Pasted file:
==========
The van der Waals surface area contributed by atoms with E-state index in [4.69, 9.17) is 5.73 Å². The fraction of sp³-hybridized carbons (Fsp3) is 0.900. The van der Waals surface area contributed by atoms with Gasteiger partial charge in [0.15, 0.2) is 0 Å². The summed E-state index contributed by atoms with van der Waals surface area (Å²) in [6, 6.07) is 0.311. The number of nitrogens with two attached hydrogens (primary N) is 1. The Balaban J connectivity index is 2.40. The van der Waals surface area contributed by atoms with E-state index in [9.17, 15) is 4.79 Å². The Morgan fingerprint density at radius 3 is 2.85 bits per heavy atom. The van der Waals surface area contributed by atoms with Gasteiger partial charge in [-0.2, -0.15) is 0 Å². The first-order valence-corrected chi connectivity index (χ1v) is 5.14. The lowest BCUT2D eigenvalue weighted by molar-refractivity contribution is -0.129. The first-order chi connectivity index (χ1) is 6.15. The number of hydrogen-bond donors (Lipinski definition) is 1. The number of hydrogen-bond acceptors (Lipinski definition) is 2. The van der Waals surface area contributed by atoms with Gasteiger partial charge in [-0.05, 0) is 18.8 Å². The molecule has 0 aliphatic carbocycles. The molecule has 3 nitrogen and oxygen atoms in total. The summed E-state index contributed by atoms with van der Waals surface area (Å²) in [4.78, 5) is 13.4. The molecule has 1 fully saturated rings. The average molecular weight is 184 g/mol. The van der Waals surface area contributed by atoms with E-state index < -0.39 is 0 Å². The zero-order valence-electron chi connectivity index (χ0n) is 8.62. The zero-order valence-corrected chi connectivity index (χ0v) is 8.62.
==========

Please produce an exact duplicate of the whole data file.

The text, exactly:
The van der Waals surface area contributed by atoms with E-state index in [4.69, 9.17) is 5.73 Å². The fraction of sp³-hybridized carbons (Fsp3) is 0.900. The van der Waals surface area contributed by atoms with Gasteiger partial charge in [0.15, 0.2) is 0 Å². The summed E-state index contributed by atoms with van der Waals surface area (Å²) in [6, 6.07) is 0.311. The number of nitrogens with two attached hydrogens (primary N) is 1. The Balaban J connectivity index is 2.40. The van der Waals surface area contributed by atoms with E-state index in [9.17, 15) is 4.79 Å². The Morgan fingerprint density at radius 3 is 2.85 bits per heavy atom. The van der Waals surface area contributed by atoms with Gasteiger partial charge in [-0.2, -0.15) is 0 Å². The first-order valence-corrected chi connectivity index (χ1v) is 5.14. The lowest BCUT2D eigenvalue weighted by molar-refractivity contribution is -0.129. The first-order chi connectivity index (χ1) is 6.15. The number of hydrogen-bond donors (Lipinski definition) is 1. The number of hydrogen-bond acceptors (Lipinski definition) is 2. The van der Waals surface area contributed by atoms with Gasteiger partial charge in [-0.05, 0) is 18.8 Å². The molecule has 0 aliphatic carbocycles. The molecule has 3 nitrogen and oxygen atoms in total. The summed E-state index contributed by atoms with van der Waals surface area (Å²) in [4.78, 5) is 13.4. The molecule has 1 fully saturated rings. The average molecular weight is 184 g/mol. The van der Waals surface area contributed by atoms with E-state index < -0.39 is 0 Å². The zero-order valence-electron chi connectivity index (χ0n) is 8.62. The zero-order valence-corrected chi connectivity index (χ0v) is 8.62.